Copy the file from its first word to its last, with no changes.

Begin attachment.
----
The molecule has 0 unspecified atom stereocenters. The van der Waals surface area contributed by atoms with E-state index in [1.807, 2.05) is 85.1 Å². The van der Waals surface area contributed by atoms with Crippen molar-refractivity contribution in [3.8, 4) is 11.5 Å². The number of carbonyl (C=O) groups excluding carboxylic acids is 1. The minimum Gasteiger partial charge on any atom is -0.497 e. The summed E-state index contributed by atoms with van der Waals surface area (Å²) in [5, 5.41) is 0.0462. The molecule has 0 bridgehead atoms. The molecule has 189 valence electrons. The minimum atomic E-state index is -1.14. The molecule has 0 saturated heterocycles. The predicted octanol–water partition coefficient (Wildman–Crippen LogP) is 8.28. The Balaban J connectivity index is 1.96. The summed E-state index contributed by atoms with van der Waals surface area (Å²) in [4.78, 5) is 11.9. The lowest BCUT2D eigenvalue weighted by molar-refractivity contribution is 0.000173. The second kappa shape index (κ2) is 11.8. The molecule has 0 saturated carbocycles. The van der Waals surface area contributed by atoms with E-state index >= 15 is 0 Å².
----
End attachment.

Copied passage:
The molecule has 0 unspecified atom stereocenters. The van der Waals surface area contributed by atoms with E-state index in [1.807, 2.05) is 85.1 Å². The van der Waals surface area contributed by atoms with Crippen molar-refractivity contribution in [3.8, 4) is 11.5 Å². The number of carbonyl (C=O) groups excluding carboxylic acids is 1. The minimum Gasteiger partial charge on any atom is -0.497 e. The summed E-state index contributed by atoms with van der Waals surface area (Å²) in [5, 5.41) is 0.0462. The molecule has 0 bridgehead atoms. The molecule has 189 valence electrons. The minimum atomic E-state index is -1.14. The molecule has 0 saturated heterocycles. The predicted octanol–water partition coefficient (Wildman–Crippen LogP) is 8.28. The Balaban J connectivity index is 1.96. The summed E-state index contributed by atoms with van der Waals surface area (Å²) in [4.78, 5) is 11.9. The lowest BCUT2D eigenvalue weighted by molar-refractivity contribution is 0.000173. The second kappa shape index (κ2) is 11.8. The molecule has 0 saturated carbocycles. The van der Waals surface area contributed by atoms with E-state index >= 15 is 0 Å².